There was a day when establishing alfalfa with a cereal grain companion crop was a standard operating procedure; then, better herbicide options were brought to market.
Although companion crops are not as common as they once were, there are still situations where they make a lot of sense. Sometimes, it’s the best or only option.
Seeding a grass species at the same time as alfalfa negates any subsequent herbicide use and often requires a companion crop to help suppress weed growth. In this scenario, it’s generally recommended to remove the small grain when it reaches the boot stage to reduce competition with the developing alfalfa and grass seedlings.
If alfalfa-grass mixtures are desired, but you really don’t want or need the cereal forage, there is still a work-around option. Seed a Roundup Ready alfalfa variety and then make a glyphosate application after the alfalfa reaches the appropriate stage (three to five trifoliolate leaves). Soon after, interseed the desired grass species into the stand using a no-till drill and hope for adequate rainfall.
Save the soil
Highly erodible fields also provide situations where a companion crop is beneficial for helping to hold soil in place during the early establishment phases of the alfalfa. Again, harvest the small grain at or near the boot stage.
If you really don’t need or want the cereal forage but have erosion-prone fields, another option is to kill the cereal forage when it reaches 4 to 6 inches. This can be done with a postemergence grass herbicide like sethoxydim or glyphosate if a Roundup Ready alfalfa variety was seeded. This approach provides erosion control benefits but also allows for more alfalfa yield during the seeding year.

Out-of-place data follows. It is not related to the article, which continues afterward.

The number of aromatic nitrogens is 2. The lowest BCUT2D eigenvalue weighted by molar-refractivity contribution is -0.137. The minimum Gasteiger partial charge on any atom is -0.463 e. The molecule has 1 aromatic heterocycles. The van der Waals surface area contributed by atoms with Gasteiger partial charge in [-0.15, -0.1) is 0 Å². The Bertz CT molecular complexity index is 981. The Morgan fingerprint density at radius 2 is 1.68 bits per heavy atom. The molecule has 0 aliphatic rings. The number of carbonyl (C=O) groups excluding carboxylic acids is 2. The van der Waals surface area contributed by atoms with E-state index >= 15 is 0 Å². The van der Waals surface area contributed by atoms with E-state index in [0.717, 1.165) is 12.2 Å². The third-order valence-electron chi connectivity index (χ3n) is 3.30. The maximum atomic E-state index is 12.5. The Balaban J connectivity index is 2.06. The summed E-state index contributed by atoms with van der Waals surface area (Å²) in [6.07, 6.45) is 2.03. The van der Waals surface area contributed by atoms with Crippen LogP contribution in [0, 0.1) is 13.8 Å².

A third scenario where companion crops may prove beneficial is on fields with heavier soils that tend to hold water. In this case, the companion crop is helpful in using some of the excess soil moisture, providing improved soil conditions for the developing alfalfa seedlings. The companion crop also can help reduce soil crusting in clay-based soils.
Finally, if there is a short-term forage need, growing a companion crop will get you the most forage yield in the shortest amount of time, though the total-season yield of pure alfalfa will be reduced.
A timely harvest
There is no one-size-fits-all for the companion crop decision. Good reasons exist for not using one, and equally good reasons can be made for using a companion crop under certain situations.
The greatest risk to using a companion crop is not being able to get the cereal harvested before or soon after the first seedheads emerge. Only bad things happen to the alfalfa if the companion crop is left in the field too long. These include:
• Possible severe potato leafhopper damage
• Alfalfa plant death from a lodged cereal crop
A cereal companion crop still has a place in alfalfa establishment, but it’s important to keep in mind that alfalfa is always the “money crop” in this duo.